Effectiveness of hospital-based low intensity and inspected aerobic training on functionality and cardiorespiratory fitness in unconditioned stroke patients: Importance of submaximal aerobic fitness markers : Medicine

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Research Article: Clinical Trial/Experimental Study

Effectiveness of hospital-based low intensity and inspected aerobic training on functionality and cardiorespiratory fitness in unconditioned stroke patients: Importance of submaximal aerobic fitness markers

Horváth, Judit MDa; Debreceni Nagy, Adél MD, PhDa; Fülöp, Péter MD, PhDb; Jenei, Zoltán MD, PhDa

Author Information
Medicine 101(42):p e31035, October 21, 2022. | DOI: 10.1097/MD.0000000000031035
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1. Introduction

Stroke is one of the most common disabling conditions worldwide. A lot of physical disabilities caused by stroke may lead to a physically inactive lifestyle.[1] Most post-stroke patients also have other cardiovascular diseases and a very low exercise capacity as a consequence of long-term immobilization.[2] Physical fitness is very low after stroke, which may cause or aggravate some common post-stroke problems, including disability.[3] Activity limitation is manifested by reduced ability to perform daily tasks, and at 6 months after stroke, 40 % of stroke patients have difficulties with basic self-care (eating, dressing, showering).[4] The peak oxygen uptake (VO2 peak) which reflects of cardiovascular conditions and aerobic capacity is almost half (50%) of age- and sex-matched values in healthy inactive people.[5] The increased energy cost of movement after stroke also contributes to a sedentary lifestyle.[6]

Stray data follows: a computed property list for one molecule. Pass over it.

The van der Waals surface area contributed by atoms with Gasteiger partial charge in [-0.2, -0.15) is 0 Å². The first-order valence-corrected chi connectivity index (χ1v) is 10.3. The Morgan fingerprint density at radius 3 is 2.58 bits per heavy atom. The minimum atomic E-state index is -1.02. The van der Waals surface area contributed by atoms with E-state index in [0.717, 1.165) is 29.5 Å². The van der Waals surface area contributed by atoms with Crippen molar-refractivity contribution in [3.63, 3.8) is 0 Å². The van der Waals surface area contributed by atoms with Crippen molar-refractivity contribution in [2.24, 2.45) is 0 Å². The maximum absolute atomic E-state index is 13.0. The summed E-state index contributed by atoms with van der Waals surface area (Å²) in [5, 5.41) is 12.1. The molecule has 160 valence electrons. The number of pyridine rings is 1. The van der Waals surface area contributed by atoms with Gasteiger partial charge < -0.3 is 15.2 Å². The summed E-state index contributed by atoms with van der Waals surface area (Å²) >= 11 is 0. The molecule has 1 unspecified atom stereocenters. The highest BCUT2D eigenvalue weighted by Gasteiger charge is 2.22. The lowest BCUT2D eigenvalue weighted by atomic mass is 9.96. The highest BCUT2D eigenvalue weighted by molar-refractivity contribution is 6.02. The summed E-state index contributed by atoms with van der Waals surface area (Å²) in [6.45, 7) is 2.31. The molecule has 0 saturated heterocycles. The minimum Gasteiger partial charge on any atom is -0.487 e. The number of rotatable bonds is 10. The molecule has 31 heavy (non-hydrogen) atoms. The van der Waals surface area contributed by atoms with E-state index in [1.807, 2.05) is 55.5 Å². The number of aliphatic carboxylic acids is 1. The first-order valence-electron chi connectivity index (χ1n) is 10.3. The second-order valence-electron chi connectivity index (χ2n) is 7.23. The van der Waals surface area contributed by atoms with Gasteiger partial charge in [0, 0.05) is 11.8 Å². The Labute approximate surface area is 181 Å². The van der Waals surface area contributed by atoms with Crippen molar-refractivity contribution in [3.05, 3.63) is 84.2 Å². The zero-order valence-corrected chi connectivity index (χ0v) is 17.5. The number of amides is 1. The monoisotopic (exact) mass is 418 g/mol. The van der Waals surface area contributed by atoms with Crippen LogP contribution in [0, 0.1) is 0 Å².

Aerobic exercise training is foundational in improving cardiovascular fitness and other health outcomes in stroke patients, by breaking a vicious cycle of physical inactivity and functional declining.[7] The American College of Sports Medicine (ACSM) suggested threshold intensity for training at 50% of HRR (heart rate reserve) or VO2 peak for most adults and 40% of HRR or VO2 peak for individuals with a low initial level of aerobic fitness. Aerobic Exercise Recommendation is more than 20 minutes that can be advised, depending on exercise frequency and intensity with a 3 to 5 minutes warm up and cool- down period.[8] There is a wide consensus that moderate to high intensity exercise aerobic training is more effective than low intensity training in the improvement cardiorespiratory fitness after stroke. Hollerand et al found in their examination that high intensity locomotion training might improve selected walking outcomes to a greater extent than low-intensity training in post-stroke individuals post-stroke.[8,9] In a recently published study the validation of submaximal test (OUES) for evaluating cardiorespiratory fitness in patients with stroke have raised the need to reconsider the effectiveness of low intensity training especially in case of unconditioned patient with very low baseline cardiorespiratory capacity. The intensity connects with baseline fitness level, neurologic involvement, cardiorespiratory state and previous comorbidity. Presently despite of the fact that low intensity (<40% HRR) training is not considered as aerobic exercise[10] and the 30 minutes of moderate intensity (40%-59% HRR) aerobic exercise on most days of the week was suggested during the rehabilitation period of stroke, the low intensity was the most commonly applied intensity by physiotherapist’s.[8,11] Institutional, patient- and safety-related barriers underpinned the main reasons of the gap between recommendation and practice.[11] Stroke patients have difficulties to attain the preferable intensity training because of limb dysfunction, deconditioning, fatigue low motivation, depression and associated diseases. The study of Reynolds et al has demonstrated that low intensity standard stroke rehabilitation improved aerobic capacity.[12] The latest meta-analysis indicated that circle ergometer training at moderate-to-high intensity strongly improve the cardiorespiratory fitness and walking ability while others have found that routine rehabilitation therapy can also improve the aerobic capacity of stroke patients.[10,13] Despite of these controversial data, there is a wide consensus that low intensity training (<40% of HRR) cannot improve the aerobic capacity measured by VO2 peak, but the minimum volume and intensity of effective training for benefit in stroke survivors with very low exercise capacity remained unclear.[12]